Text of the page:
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Pubs with a brewery next door?

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 I know of a local Sam Smith's pub. Even with  the overheads of trasporting beer from brewery to pub, the beer is £2 per  pint. This seems to be below the average  price of most pubs, but probably not all.

 

How much would a pint  of beer be  if the brewery was next to the pub? How many pubs have a brewery next door? Does this reflect the  price at the bar greatly? Or, does it only massively reduce the production costs of the beer and only marginally reflect the retail price at the bar?

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The price of a pint is determined by drinks prices locally and has nothing to do with delivery costs. (unless it is in a bar in Reykjavik.) In my experience pubs and bars next to breweries tend to overprice their beer. A pint of Old Peculiar in the Theakstons pub in Masham idearer there than anywhere I've ever seen it. That presumably is because Masham is a twee touristy town with high prices.

 

If you want to support a local brewery pub, go to the Nags Head in Loxley which is owned by the Bradfield Brewery and sells all the beers in their range for £2 a pint.

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1 hour ago, Top Cats Hat said:

The price of a pint is determined by drinks prices locally and has nothing to do with delivery costs.

 

I didn't know that.

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The Albert, the (sadly now demolished) "brewery tap" for Brains beers in Cardiff always used to charge the same as all the other Brains pubs in the city and surrounding area.

 

I think when breweries had a lot of tied pubs then they usually charged the same in all their pubs.

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Was it the breweries that actually set the price?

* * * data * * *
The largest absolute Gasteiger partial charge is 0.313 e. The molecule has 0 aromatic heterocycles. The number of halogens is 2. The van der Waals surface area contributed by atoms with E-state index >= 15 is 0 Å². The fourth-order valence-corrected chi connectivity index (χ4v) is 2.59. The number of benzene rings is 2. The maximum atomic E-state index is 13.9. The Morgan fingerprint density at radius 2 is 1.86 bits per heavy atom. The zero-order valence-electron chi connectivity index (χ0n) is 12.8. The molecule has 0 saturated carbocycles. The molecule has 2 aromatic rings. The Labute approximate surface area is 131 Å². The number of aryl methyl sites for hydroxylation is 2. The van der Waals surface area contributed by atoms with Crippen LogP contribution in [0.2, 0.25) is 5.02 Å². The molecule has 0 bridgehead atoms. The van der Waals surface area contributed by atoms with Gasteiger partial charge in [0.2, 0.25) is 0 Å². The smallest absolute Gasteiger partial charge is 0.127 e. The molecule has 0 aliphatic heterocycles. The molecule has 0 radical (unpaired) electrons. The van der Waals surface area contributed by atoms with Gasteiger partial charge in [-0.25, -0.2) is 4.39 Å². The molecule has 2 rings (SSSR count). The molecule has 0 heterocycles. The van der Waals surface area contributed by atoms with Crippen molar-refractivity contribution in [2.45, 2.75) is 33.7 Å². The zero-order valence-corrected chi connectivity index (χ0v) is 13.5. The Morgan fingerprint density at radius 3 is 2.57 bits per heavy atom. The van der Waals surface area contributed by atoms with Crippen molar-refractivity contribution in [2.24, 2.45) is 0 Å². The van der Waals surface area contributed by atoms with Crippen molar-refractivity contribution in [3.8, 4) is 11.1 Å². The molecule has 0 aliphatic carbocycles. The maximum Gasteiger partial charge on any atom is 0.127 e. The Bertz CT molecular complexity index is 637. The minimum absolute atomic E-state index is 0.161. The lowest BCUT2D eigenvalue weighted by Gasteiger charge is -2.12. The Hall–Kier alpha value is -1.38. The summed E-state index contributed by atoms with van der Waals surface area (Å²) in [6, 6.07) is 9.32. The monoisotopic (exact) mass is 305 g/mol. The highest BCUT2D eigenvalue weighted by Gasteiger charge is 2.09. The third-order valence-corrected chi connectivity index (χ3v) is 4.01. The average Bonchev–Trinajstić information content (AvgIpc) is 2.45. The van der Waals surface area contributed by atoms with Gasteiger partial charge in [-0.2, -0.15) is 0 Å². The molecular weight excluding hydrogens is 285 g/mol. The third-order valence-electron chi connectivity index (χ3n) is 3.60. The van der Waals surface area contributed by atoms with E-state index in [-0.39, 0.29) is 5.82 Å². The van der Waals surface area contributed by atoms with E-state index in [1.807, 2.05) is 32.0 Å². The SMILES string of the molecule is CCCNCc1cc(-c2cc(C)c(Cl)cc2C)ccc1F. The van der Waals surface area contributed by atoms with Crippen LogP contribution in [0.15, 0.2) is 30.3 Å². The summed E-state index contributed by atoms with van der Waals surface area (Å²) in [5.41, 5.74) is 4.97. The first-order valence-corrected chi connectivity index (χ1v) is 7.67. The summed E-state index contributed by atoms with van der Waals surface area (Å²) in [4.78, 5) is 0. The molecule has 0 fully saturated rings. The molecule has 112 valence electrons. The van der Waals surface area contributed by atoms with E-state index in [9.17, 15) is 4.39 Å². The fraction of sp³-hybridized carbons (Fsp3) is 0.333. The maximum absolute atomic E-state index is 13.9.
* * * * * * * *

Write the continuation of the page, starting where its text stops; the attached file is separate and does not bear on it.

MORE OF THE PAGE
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When they had tied houses I'm pretty sure prices were much of a muchness throughout a breweries pubs - might have been a couple of pence more in "posher" parts where presumably rates were higher.

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2 minutes ago, Longcol said:

I think when breweries had a lot of tied pubs then they usually charged the same in all their pubs.

When I first started drinking there was a lot more harmonisation of pub prices, probably because that is where most drinking was done and it was a huge market. A pint of bitter was never more than a couple of pence different wherever you went. The pint of Bradfield Farmers Blonde for £2.00 I mentioned earlier in Loxley is £4.65 four miles away in Wentworth. That is 132.5% more expensive.

 

I don't think that there was that kind of difference in the old days. The last time I was in London a pint of Guinness was £7.60 and that was not in Central London, that was in Camden Town. Mind you, I am watching the Monaco Gand Prix at the moment and the last time I was in Monaco I did a pub crawl around the circuit and was paying on average £26 for a pint of crap lager! 😵😳😱😶

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Ladys Bridge. :lol:

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3 hours ago, PRESLEY said:

Ladys Bridge. :lol:

 Yes, that had the Whitbread brewery right there. Even Gold Label was on draught there, supposedly pumped direct from the brewery. But in answer to the OP, I don't recall any difference in price in there than in other pubs in the area. 

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6 hours ago, Ontarian1981 said:

 Yes, that had the Whitbread brewery right there. Even Gold Label was on draught there, supposedly pumped direct from the brewery. But in answer to the OP, I don't recall any difference in price in there than in other pubs in the area. 

In those days  no one had to take out a second mortgage to have a good night out so I dont think people were attracted to different pubs by competative prices like today.  IE. Yates, Witherspoons ect.

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No longer there now, the Rutland Hotel next to the Cannon Brewery (Stones) Neepsend Lane, nice pint too.

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2 hours ago, PRESLEY said:

In those days  no one had to take out a second mortgage to have a good night out so I dont think people were attracted to different pubs by competative prices like today.  IE. Yates, Witherspoons ect.

Isn't beer relatively cheaper these days than it used to be?

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